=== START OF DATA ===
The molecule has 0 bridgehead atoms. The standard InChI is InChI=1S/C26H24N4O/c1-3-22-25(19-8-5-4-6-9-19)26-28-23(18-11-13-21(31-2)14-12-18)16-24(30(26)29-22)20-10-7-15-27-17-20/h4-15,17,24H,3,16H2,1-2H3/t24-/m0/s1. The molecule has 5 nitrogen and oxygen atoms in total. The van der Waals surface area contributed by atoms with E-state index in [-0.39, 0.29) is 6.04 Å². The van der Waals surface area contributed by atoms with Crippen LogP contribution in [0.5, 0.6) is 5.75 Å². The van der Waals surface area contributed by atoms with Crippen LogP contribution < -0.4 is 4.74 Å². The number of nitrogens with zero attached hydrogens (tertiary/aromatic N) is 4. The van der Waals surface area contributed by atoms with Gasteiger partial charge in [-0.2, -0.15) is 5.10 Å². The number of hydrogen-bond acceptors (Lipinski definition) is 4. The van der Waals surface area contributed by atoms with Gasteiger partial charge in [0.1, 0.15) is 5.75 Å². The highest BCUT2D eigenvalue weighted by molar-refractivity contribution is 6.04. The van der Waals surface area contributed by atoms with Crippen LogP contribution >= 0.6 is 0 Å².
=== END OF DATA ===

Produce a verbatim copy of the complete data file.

The molecule has 0 bridgehead atoms. The standard InChI is InChI=1S/C26H24N4O/c1-3-22-25(19-8-5-4-6-9-19)26-28-23(18-11-13-21(31-2)14-12-18)16-24(30(26)29-22)20-10-7-15-27-17-20/h4-15,17,24H,3,16H2,1-2H3/t24-/m0/s1. The molecule has 5 nitrogen and oxygen atoms in total. The van der Waals surface area contributed by atoms with E-state index in [-0.39, 0.29) is 6.04 Å². The van der Waals surface area contributed by atoms with Crippen LogP contribution in [0.5, 0.6) is 5.75 Å². The van der Waals surface area contributed by atoms with Crippen LogP contribution < -0.4 is 4.74 Å². The number of nitrogens with zero attached hydrogens (tertiary/aromatic N) is 4. The van der Waals surface area contributed by atoms with Gasteiger partial charge in [-0.2, -0.15) is 5.10 Å². The number of hydrogen-bond acceptors (Lipinski definition) is 4. The van der Waals surface area contributed by atoms with Gasteiger partial charge in [0.1, 0.15) is 5.75 Å². The highest BCUT2D eigenvalue weighted by molar-refractivity contribution is 6.04. The van der Waals surface area contributed by atoms with Crippen LogP contribution >= 0.6 is 0 Å².